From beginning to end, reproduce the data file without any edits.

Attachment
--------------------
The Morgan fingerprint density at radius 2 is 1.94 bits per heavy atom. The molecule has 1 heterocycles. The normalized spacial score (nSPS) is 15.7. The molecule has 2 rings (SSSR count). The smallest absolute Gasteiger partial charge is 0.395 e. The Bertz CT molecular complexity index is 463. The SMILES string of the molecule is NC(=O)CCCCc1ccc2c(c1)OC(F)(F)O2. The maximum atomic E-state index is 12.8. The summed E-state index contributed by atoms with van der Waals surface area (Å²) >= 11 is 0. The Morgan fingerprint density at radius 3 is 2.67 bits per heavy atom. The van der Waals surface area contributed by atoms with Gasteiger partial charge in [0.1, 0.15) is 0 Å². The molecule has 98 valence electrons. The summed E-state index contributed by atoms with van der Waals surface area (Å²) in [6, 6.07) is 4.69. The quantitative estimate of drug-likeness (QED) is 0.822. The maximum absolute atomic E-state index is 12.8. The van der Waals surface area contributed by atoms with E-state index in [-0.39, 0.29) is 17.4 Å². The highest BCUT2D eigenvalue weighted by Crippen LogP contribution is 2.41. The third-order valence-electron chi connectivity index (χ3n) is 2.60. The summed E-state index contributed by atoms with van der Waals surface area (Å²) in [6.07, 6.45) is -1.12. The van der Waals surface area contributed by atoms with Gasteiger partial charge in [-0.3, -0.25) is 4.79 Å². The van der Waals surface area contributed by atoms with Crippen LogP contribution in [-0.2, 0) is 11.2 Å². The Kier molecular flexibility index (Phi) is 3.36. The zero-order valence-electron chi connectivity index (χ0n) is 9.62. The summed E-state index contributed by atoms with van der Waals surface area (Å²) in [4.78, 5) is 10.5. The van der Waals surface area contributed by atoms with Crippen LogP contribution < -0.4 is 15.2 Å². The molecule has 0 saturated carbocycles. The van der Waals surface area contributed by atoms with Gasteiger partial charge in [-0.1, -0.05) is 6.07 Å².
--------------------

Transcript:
The Morgan fingerprint density at radius 2 is 1.94 bits per heavy atom. The molecule has 1 heterocycles. The normalized spacial score (nSPS) is 15.7. The molecule has 2 rings (SSSR count). The smallest absolute Gasteiger partial charge is 0.395 e. The Bertz CT molecular complexity index is 463. The SMILES string of the molecule is NC(=O)CCCCc1ccc2c(c1)OC(F)(F)O2. The maximum atomic E-state index is 12.8. The summed E-state index contributed by atoms with van der Waals surface area (Å²) >= 11 is 0. The Morgan fingerprint density at radius 3 is 2.67 bits per heavy atom. The van der Waals surface area contributed by atoms with Gasteiger partial charge in [0.1, 0.15) is 0 Å². The molecule has 98 valence electrons. The summed E-state index contributed by atoms with van der Waals surface area (Å²) in [6, 6.07) is 4.69. The quantitative estimate of drug-likeness (QED) is 0.822. The maximum absolute atomic E-state index is 12.8. The van der Waals surface area contributed by atoms with E-state index in [-0.39, 0.29) is 17.4 Å². The highest BCUT2D eigenvalue weighted by Crippen LogP contribution is 2.41. The third-order valence-electron chi connectivity index (χ3n) is 2.60. The summed E-state index contributed by atoms with van der Waals surface area (Å²) in [6.07, 6.45) is -1.12. The van der Waals surface area contributed by atoms with Gasteiger partial charge in [-0.3, -0.25) is 4.79 Å². The van der Waals surface area contributed by atoms with Crippen LogP contribution in [-0.2, 0) is 11.2 Å². The Kier molecular flexibility index (Phi) is 3.36. The zero-order valence-electron chi connectivity index (χ0n) is 9.62. The summed E-state index contributed by atoms with van der Waals surface area (Å²) in [4.78, 5) is 10.5. The van der Waals surface area contributed by atoms with Crippen LogP contribution < -0.4 is 15.2 Å². The molecule has 0 saturated carbocycles. The van der Waals surface area contributed by atoms with Gasteiger partial charge in [-0.1, -0.05) is 6.07 Å².